Explore the Minnietta cabin’s mining history

Minnietta mining cabin, abandoned mine
Minnietta cabin is well maintained by a cabin adoption group

The desert mountain ranges going into Death Valley contain many canyons where old mine shafts, cabins, mill sites and various ghost towns of past mining operations lay silent to be discovered by the exploring traveler.

One such place of interest is the Minnietta cabin and mine in the Argus range. The well-maintained cabin is one of the many mining shacks in the Death Valley area adopted by off-road groups. Travelers caught in the harsh elements can find a place of refuge, or like us, simply camp in our truck nearby to enjoy exploring the ruins and equipment abandoned where it was last operated.

The type of equipment spans the century from old west wood trams and iron rails to 1940s and 50s boilers and trucks. Rust comes slowly in the dry desert leaving the ruins preserved for the history buff to puzzle out how the mines were operated. My hubby once worked as a stationary engineer and he loves to examine the old steam boilers and machinery closely.

Abandoned boiler used for mining

Camp for the full experience:

An old concrete foundation where a house or workshop once stood serves as a great spot to park our truck and oversee the surroundings that grow eerie as the breeze rustles through loose tin and decaying boards in the night. Lonesome brays of Jacks looking for company echo in the area. Bats leave their mineshaft homes to flit nearby in the evenings. The milky way can be enjoyed from the dark sky away from city lights.

We enjoy a campfire in our Smokey Joe BBQ that is small and portable but large enough to cook 2 steaks with our favorite camp potatoes. We smoke cigars as the glow of the embers die down and enjoy the serene quiet of the desert. I always look forward to our tradition of Pres reading to me while snug in our sleeping bag by flashlight. We usually bring a Louis L’amour book and have been delighted to find that at times we have explored in an area that is described and used in his historical fiction, bringing it to life.

One morning after camping at Minnietta overnight, we headed out Shotgun Road towards the Panamint Resort. We were shocked to find a dead burro laying beside the road with his throat deeply slit as if by a hunting knife. We reported our findings to the Resort who told authorities. It remains a mystery as to how the burro got this type of deadly injury. It heightened my awareness of the possibility of meeting a person of ill intentions while traveling alone in the backcountry.

My grandparents were rock hounds and I loved my trips to the Texas desert with my grandfather to find rocks. Grandaddy would have loved the variety of the kinds of mines in Death Valley – gold, silver, lead, talc, sulfur, borax, onyx, etc. I always keep my eye open for that gold nugget left behind, but so far only the “fools gold” of pyrite has been my find.

I feel like a man standing at the mouth of an old mine-shaft that is full of cave-ins waiting to happen, standing there and saying goodbye to the daylight.”
― Stephen King, It

How to get there:

You can reach Minnietta coming from the south via Trona Wildrose Road or Panamint Valley Road from the north. There are several ways into the canyons but the most direct is via Minnietta Road, a graded dirt road that turns off the pavement with a marked signpost. Detailed directions are offered in the Death Valley SUV Trails book by Roger Mitchell. Also noteworthy is the ghost town of Ballarat, which lies southeast of Minnietta with a clearly marked turn-off along Trona Wildrose Road.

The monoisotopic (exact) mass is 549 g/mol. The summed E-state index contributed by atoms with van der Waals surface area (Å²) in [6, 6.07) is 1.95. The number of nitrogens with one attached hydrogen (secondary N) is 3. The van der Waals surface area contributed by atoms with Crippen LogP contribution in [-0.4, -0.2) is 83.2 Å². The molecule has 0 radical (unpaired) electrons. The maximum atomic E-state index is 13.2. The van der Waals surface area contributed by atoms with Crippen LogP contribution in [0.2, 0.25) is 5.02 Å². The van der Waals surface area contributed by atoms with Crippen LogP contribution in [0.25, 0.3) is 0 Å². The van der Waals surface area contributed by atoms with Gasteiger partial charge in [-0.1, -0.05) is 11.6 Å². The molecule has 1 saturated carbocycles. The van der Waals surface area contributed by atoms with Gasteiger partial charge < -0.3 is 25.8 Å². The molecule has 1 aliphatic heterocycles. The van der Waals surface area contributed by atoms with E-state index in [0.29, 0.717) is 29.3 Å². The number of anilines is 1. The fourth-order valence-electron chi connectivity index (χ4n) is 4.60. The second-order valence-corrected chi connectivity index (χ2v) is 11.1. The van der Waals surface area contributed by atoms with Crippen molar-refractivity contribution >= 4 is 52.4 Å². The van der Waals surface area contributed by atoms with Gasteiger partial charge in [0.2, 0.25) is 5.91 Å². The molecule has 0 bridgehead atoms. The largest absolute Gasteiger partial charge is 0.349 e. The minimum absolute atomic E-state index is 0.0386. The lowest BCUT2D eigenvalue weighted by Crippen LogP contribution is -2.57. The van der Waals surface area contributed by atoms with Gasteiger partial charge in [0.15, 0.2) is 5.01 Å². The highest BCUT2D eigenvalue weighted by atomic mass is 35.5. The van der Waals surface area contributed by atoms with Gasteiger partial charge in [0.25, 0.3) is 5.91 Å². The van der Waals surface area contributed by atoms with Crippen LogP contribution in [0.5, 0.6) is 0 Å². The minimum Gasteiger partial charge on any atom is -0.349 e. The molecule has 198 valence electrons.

The neighboring canyons can be reached via the rutted Shotgun Road which offers great 4×4 roads into Snow Canyon with the St. George mill site and old tin-roof cabin. Head north to Lookout City with a panoramic view of the valley from its rocky ruins, then on to the Osborne Canyon with its zebra-striped limestone formations. Osborne is where the Surprise Mine cabin sits with a picturesque dinosaur back ridge behind it.

Minnietta and Surprise mines photo gallery:

4 thoughts on “Explore the Minnietta cabin’s mining history

  • April 13, 2019 at 6:22 am

    Good short story about one of several cabins in the Argus Range. The Ridgecrest BLM sponsors the “Adopt-a-Cabin” program to supply material to volunteers. I am very familiar with the local BLM Ranger (Terry Allan) and always look forward to his visits in the back country to see what I am up to. Slept many a night under my truck shell but as of late I have upgraded to a Four Wheel Camper in a Tacoma, am loving it! Happy camping and if our trails cross we will have a lot to talk about.

    • April 13, 2019 at 7:12 am

      Thanks for the info about the “Adopt a Cabin” program! I so appreciate the work of the volunteers to maintain these structures from history. We come across many cabins in the back country, with some not so fortunate to be cared for. Enjoy the luxury of your truck camper!

  • May 29, 2019 at 5:27 am

    Jani, I was drawn to the cabin pictures when I saw the couch fabric! Strange, I know, but I just got rid of a sleeper sofa with the exact same fabric, a wedding present to my late husband and I in 1975! It was built so well, I just couldn’t get rid of it! As for Patrick McManus, he is a wonderful story teller! My sons grew up hearing my mother and I reading his stories! Loved them! The books are long-gone (I think they stayed with Mom.). I would love to win “A Fine and Pleasant Misery!”

    • May 29, 2019 at 4:50 pm

      Thanks for sharing your special memories! You are entered into the drawing for the fun McManus stories. The winner will be announced June 1st – bon chance!


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